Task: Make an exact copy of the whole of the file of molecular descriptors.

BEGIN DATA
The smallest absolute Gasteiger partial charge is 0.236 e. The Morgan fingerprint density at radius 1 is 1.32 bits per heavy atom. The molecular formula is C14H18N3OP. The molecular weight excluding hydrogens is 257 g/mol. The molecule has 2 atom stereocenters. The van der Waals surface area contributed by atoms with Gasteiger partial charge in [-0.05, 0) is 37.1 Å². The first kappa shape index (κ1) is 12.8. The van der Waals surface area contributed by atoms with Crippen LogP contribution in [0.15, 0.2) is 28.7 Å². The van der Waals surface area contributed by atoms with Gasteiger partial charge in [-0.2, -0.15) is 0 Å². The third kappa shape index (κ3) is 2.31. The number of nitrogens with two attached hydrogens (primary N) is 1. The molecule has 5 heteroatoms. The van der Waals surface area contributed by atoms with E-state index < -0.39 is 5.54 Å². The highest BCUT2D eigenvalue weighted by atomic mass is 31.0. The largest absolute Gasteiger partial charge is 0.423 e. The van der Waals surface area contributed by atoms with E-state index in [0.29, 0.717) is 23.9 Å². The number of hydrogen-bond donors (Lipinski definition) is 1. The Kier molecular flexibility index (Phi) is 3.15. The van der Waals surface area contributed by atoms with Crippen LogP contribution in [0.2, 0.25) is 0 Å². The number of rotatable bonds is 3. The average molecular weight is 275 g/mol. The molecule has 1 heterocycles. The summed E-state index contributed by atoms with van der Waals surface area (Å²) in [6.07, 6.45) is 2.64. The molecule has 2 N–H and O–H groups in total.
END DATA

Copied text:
The smallest absolute Gasteiger partial charge is 0.236 e. The Morgan fingerprint density at radius 1 is 1.32 bits per heavy atom. The molecular formula is C14H18N3OP. The molecular weight excluding hydrogens is 257 g/mol. The molecule has 2 atom stereocenters. The van der Waals surface area contributed by atoms with Gasteiger partial charge in [-0.05, 0) is 37.1 Å². The first kappa shape index (κ1) is 12.8. The van der Waals surface area contributed by atoms with Crippen LogP contribution in [0.15, 0.2) is 28.7 Å². The van der Waals surface area contributed by atoms with Gasteiger partial charge in [-0.2, -0.15) is 0 Å². The third kappa shape index (κ3) is 2.31. The number of nitrogens with two attached hydrogens (primary N) is 1. The molecule has 5 heteroatoms. The van der Waals surface area contributed by atoms with E-state index < -0.39 is 5.54 Å². The highest BCUT2D eigenvalue weighted by atomic mass is 31.0. The largest absolute Gasteiger partial charge is 0.423 e. The van der Waals surface area contributed by atoms with E-state index in [0.29, 0.717) is 23.9 Å². The number of hydrogen-bond donors (Lipinski definition) is 1. The Kier molecular flexibility index (Phi) is 3.15. The van der Waals surface area contributed by atoms with Crippen LogP contribution in [0.2, 0.25) is 0 Å². The number of rotatable bonds is 3. The average molecular weight is 275 g/mol. The molecule has 1 heterocycles. The summed E-state index contributed by atoms with van der Waals surface area (Å²) in [6.07, 6.45) is 2.64. The molecule has 2 N–H and O–H groups in total.